Elon Musk announced last week that his Boring Company has completed a two-mile tunnel underneath SpaceX’s headquarters in Hawthorne, California. It’s a proof-of-concept for his vision of an underground public transportation system, first in LA and Chicago, then elsewhere, that would transport cars on autonomously-driven platforms called “skates” at speeds exceeding 100mph.
Musk claims it will help reduce congestion on surface roads. Yet the answer to that is not having a one-car-at-a-time system which can become similarly over-congested if demand gets high enough — especially if everyone has to get to a sole starting point to begin a nonstop trip — but rather a more robust public transportation system, one that can move hundreds of people simultaneously on the same vehicle (e.g. a subway).
The same can be said for the efforts to build out fleets of self-driving taxis. The technology is brilliant, but all you’re doing is taking people out of their own cars and putting them into someone else’s. Ask anyone who’s tried to get across Manhattan in a yellow taxi how much better the traffic was than if they were in their own Camry. Trust me, it’s no less frustrating.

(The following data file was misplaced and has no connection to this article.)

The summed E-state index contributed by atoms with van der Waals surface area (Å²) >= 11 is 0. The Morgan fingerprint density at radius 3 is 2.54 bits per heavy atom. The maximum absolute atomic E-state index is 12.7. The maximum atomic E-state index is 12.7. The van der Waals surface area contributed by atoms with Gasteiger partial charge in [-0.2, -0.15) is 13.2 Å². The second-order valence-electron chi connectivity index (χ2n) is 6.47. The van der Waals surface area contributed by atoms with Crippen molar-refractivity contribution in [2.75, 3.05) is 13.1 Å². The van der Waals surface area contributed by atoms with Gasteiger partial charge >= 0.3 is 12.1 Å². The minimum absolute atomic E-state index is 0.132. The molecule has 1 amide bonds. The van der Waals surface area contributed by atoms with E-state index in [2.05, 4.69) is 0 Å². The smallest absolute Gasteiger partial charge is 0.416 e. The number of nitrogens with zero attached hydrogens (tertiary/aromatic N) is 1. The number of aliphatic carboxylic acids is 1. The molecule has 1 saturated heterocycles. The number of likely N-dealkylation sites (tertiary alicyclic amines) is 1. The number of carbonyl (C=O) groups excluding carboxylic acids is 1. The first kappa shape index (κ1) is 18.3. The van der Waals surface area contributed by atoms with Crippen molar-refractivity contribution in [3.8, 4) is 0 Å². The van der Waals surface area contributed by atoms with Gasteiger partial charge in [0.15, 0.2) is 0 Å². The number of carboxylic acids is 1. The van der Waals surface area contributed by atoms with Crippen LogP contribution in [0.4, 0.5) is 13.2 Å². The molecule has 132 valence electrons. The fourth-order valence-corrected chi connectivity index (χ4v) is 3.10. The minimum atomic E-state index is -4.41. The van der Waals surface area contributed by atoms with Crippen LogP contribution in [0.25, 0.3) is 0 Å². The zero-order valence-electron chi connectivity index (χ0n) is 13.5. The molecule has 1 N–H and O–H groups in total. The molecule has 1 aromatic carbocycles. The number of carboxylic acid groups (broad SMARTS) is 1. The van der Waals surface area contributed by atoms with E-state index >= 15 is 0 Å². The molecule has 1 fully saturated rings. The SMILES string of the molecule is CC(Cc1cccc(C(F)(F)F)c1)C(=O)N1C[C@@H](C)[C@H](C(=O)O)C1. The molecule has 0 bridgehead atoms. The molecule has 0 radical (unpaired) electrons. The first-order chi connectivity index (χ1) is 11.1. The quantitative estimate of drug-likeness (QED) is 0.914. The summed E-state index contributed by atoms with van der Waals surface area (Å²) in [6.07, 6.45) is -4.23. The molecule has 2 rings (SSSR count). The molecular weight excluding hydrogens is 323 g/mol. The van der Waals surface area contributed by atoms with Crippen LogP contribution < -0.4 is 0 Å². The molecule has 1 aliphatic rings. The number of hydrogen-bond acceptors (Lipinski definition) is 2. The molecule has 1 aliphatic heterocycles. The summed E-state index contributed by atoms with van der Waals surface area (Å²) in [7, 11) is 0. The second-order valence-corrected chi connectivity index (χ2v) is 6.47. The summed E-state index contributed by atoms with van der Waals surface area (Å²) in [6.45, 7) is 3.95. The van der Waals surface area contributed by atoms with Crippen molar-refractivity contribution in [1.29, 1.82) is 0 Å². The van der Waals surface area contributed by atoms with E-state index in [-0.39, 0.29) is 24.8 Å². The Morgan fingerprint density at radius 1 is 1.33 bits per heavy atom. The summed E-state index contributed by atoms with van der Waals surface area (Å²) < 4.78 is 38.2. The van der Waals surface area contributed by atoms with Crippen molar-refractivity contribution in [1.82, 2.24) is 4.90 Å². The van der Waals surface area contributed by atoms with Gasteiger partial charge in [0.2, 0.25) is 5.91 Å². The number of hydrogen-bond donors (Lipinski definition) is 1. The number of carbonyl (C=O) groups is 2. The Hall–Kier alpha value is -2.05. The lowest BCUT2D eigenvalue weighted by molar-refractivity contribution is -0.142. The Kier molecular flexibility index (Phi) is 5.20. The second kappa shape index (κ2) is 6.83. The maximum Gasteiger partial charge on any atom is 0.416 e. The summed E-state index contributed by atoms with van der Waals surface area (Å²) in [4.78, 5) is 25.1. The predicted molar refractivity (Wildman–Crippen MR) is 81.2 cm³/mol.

Sadly, the US continues to lag behind much of the world when it comes to infrastructure. The fact that we still don’t have high-speed rail anywhere in this country is shameful, considering how common it is in many parts of Europe, Japan, and China. The same goes for solar power. In both cases (and so many others), it’s because we have no long-term vision at the leadership level.
I applaud Musk’s attempts to develop something new — I’m a fan of his paradigm-changing work at SpaceX and Tesla — but I fail to see how his Boring tunnels fix the problem rather than shifting it from above ground to below.